Based in Tucson or Sierra Vista, AZ., the Upper San Pedro Project Manager develops, manages, and advances freshwater conservation programs, plans, and methods focusing on...
  • CAMPAIGNS DIRECTOR
    Southeast Alaska Conservation is hiring. Visit https://www.seacc.org/about/hiring for info. 907-586-6942 [email protected]
  • FINANCE & GRANTS MANAGER
    The Blackfoot Challenge, located in Ovando, MT, seeks a self-motivated, detail-oriented individual to conduct bookkeeping, financial analysis and reporting, and grant oversight and management. Competitive...
  • WADE LAKE CABINS, CAMERON MT
    A once in a lifetime opportunity to live and run a business on the shore of one of the most beautiful lakes in SW Montana....
  • CONTRIBUTING EDITOR, BOOKS, CULTURE AND COMMENTARY (PART-TIME, CONTRACT)
    High Country News is seeking a Contributing Editor for Books, Culture and Commentary to assign and edit inquisitive, inspiring, and thought-provoking content for HCN in...
  • STATEWIDE COMMUNITY ORGANIZER
    ABOUT US Better Wyoming is a nonprofit, nonpartisan advocacy organization that educates, organizes, and mobilizes Wyoming residents on behalf of statewide change. Learn more at...
  • EXECUTIVE DIRECTOR
    TwispWorks is a 501(c)3 that promotes economic and cultural vitality in the mountainous Methow Valley, the eastern gateway to North Cascades National Park in Washington...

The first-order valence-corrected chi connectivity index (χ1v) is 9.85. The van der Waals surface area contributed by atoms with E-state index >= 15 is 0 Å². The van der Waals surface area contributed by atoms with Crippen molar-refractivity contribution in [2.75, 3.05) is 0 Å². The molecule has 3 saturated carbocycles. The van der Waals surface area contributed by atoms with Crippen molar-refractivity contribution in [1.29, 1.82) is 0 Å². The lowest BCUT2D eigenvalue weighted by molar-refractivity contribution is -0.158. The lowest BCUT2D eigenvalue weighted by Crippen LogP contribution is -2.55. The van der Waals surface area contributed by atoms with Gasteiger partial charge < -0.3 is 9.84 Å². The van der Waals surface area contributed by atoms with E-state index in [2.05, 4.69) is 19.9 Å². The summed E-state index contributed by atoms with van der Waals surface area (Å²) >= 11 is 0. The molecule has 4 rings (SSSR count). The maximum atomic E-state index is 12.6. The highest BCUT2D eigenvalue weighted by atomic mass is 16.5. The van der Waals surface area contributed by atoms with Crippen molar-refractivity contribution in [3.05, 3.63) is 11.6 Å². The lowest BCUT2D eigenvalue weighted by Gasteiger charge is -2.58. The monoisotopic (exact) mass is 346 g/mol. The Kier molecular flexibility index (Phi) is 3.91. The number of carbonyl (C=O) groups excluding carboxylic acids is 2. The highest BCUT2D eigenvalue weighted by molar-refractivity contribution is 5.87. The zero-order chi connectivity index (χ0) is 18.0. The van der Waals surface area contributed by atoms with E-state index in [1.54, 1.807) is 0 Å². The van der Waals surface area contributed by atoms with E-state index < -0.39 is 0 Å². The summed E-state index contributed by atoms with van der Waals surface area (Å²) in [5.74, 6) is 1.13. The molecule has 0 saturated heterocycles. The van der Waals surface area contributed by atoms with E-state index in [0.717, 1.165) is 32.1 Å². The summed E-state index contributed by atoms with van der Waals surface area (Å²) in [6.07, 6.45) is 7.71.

• CLEAN ENERGY ADVOCATE OR DIRECTOR
    Location: Helena, Montana Type: Permanent, full time after 1-year probationary period. Reports to: Director of Policy and Legislative Affairs. Travel: Some overnight travel, both in-state...
  • PROFESSIONAL GIS SERVICES
    Custom Geospatial Solutions is available for all of your GIS needs. Affordable, flexible and accurate data visualization and analysis for any sized project.
  • DEVELOPMENT DIRECTOR
    Restore Hetch Hetchy, a 501 (c)(3) nonprofit organization, seeks experienced development professional to identify and engage individuals and institutions who are inspired to help underwrite...
  • PUBLIC LANDS COUNSEL
    The successful candidate will be the organization's lead counsel on public lands issues, including reviewing federal administrative actions and proposed policy and helping to shape...
  • HUMAN RESOURCES DIRECTOR
    Solar Energy International (SEI) is a 501(c)3 non-profit education organization with a mission to provide industry-leading technical training and expertise in renewable energy to empower...
  • TRAINING MANAGER
    This is a full-time position based out of our Paonia office. This position is responsible for organizing all of Solar Energy International's renewable energy trainings....
  • GUIDE TO WESTERN NATIONAL MONUMENTS
    NEW BOOK showcases 70 national monuments across the western United States. Use "Guide10" for 10% off at cmcpress.org
  • RARE CHIRICAHUA RIPARIAN LAND FOR SALE
    40 acres: 110 miles from Tucson: native trees, grasses: birder's heaven::dark sky/ borders state lease & National forest/5100 ft/13-16 per annum rain
  • ENVIRONMENTAL GEOPHYSICS
    "More Data, Less Digging" Find groundwater and reduce excavation costs!